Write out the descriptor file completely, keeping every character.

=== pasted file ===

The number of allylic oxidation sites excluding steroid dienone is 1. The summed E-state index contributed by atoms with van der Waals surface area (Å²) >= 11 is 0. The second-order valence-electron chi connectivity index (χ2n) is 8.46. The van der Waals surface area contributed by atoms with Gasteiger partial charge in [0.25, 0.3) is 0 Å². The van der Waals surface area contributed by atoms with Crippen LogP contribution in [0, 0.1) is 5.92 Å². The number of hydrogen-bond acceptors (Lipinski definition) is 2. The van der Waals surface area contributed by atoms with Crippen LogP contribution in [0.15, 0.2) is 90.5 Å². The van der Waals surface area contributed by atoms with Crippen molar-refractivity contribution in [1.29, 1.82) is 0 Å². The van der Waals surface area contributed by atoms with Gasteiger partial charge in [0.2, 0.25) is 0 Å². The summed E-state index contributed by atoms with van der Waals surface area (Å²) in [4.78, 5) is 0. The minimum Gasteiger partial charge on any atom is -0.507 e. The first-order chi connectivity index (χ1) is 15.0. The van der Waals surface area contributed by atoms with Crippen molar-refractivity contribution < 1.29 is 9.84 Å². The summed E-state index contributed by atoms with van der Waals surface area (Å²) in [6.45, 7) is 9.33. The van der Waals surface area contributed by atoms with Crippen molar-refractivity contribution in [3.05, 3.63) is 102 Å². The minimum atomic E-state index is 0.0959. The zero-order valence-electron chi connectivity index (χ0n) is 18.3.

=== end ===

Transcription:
The number of allylic oxidation sites excluding steroid dienone is 1. The summed E-state index contributed by atoms with van der Waals surface area (Å²) >= 11 is 0. The second-order valence-electron chi connectivity index (χ2n) is 8.46. The van der Waals surface area contributed by atoms with Gasteiger partial charge in [0.25, 0.3) is 0 Å². The van der Waals surface area contributed by atoms with Crippen LogP contribution in [0, 0.1) is 5.92 Å². The number of hydrogen-bond acceptors (Lipinski definition) is 2. The van der Waals surface area contributed by atoms with Crippen LogP contribution in [0.15, 0.2) is 90.5 Å². The van der Waals surface area contributed by atoms with Crippen molar-refractivity contribution in [1.29, 1.82) is 0 Å². The van der Waals surface area contributed by atoms with Gasteiger partial charge in [0.2, 0.25) is 0 Å². The summed E-state index contributed by atoms with van der Waals surface area (Å²) in [4.78, 5) is 0. The minimum Gasteiger partial charge on any atom is -0.507 e. The first-order chi connectivity index (χ1) is 15.0. The van der Waals surface area contributed by atoms with Crippen molar-refractivity contribution < 1.29 is 9.84 Å². The summed E-state index contributed by atoms with van der Waals surface area (Å²) in [6.45, 7) is 9.33. The van der Waals surface area contributed by atoms with Crippen molar-refractivity contribution in [3.05, 3.63) is 102 Å². The minimum atomic E-state index is 0.0959. The zero-order valence-electron chi connectivity index (χ0n) is 18.3.